I’m a white nearly-thirty woman wanting your advice as a woman of colour as to what I should do. The death of George Floyd has woken me to the reality of racism. I feel regretful that it has taken until now for me to realise how bad it is, but I want to make amends for that by doing what I can to help the #BlackLivesMatter movement and to support black people.
The truth is, I’m scared that in my efforts to help I might say or do something counterproductive.
So I guess what I’m asking is, what can I do to help?
Thank you for your email.
I am pleased that you recognise that it is not right that this is the first time that you have realised the reality of racism. This will be the same for many white people right now, which does in itself highlight the gravity of the problem. It is easy to ignore your own privilege when you do not realise the struggle facing those different to you. However, now that you have realised it, the fact that your reaction is a want to help, is a sign that the #BlackLivesMatter movement is gaining ground and educating white people on the change needed.
Some people would say that it is not the job of ethnic minorities to educate white people on racism. This is a view point which I can understand and in some ways agree with, however in cases like that which we are seeing at the moment, where there are white people seeking to make active changes and are looking to black people for information on the best way in which they can do this, I feel personally that it is something I want to encourage.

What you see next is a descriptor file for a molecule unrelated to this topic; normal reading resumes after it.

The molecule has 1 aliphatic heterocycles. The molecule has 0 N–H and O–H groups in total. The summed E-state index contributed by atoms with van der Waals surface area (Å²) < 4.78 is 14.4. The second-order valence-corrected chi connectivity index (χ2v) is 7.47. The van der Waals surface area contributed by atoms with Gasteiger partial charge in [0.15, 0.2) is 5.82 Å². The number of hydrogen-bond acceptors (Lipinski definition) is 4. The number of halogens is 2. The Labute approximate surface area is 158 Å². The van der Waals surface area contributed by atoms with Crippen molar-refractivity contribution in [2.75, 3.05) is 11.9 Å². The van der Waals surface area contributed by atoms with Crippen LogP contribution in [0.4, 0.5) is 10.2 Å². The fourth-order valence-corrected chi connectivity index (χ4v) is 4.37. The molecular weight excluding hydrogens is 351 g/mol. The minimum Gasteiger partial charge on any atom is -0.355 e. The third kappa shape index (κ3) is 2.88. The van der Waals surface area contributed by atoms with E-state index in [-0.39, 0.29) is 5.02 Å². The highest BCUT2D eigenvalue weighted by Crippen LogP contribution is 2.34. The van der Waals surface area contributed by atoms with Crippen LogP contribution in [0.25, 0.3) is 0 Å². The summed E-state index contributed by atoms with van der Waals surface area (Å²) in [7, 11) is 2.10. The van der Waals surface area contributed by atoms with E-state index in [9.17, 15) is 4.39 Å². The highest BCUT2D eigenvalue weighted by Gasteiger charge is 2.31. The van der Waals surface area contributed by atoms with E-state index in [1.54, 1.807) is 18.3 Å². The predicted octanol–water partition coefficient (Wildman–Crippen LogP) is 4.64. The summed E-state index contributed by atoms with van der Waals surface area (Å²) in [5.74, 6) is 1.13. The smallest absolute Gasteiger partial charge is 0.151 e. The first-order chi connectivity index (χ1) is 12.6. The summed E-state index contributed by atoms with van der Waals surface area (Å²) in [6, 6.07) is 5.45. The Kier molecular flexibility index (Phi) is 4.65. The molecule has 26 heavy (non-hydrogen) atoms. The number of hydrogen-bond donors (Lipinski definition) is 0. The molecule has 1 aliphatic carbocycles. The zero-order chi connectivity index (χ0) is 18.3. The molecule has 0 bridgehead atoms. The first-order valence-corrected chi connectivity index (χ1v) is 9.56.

Firstly, you are going to make well-intentioned mistakes and you are sometimes going to say the wrong thing. If people of colour call you out on these mistakes, listen. Listen to what they are telling you, learn from it and use it as a lesson on what not to do next time. Remember, in the current situation it is the voices of black people who need to be solely steering the narrative.
With this in mind, the most impactful way in which you can make a difference is to support Black Lives Matter. This can be in the form of self-education, thus reading books such as Why I’m No Longer Talking To White People About Race by Reni Eddo-Lodge and Hood Feminism by Mikki Kendall. Even fiction such as Queenie by Candice Carty-Williams will give you an insight into the systemic problems which exist for black people in current society. These have all been widely recommended as publications which, especially in light of the George Floyd tragedy, are educative to those seeking to better understand the experiences of black people.
You can also donate to The Minnesota Freedom Fund, an official non-profit organisation that provides funds for protesters who have been arrested and need to pay bail in order to avoid being imprisoned. Similarly, The Bail Project provides funds to pay bail “to prevent incarceration and combat racial economic disparities in the bail system”.
In a broader sense, to fight institutional racism you need to recognise where your colour has enabled you to walk through doors which are shut to black women, then open it for them yourself. There is some pushback against the term ‘white privilege’, however I feel that this resistance comes from those who do not fully understand the concept. White privilege does not suggest that just because you are white, you are privileged. It makes reference to the fact that there are privileges from which white people can benefit that others cannot. Utilising your white privilege to support people of colour will be one of the most impactful ways of supporting movements such as Black Lives Matter. For instance, if you’re invited to speak on a panel where there are no people of colour included, why not suggest to the organiser that you’d feel more comfortable taking part if voices from a wider spectrum of ethnicities were present. It is acts like these which can effect change.
I am pleased that you are seeking to support the Black Lives Matter movement. Continue with this hunger for change, even when it feels impossible.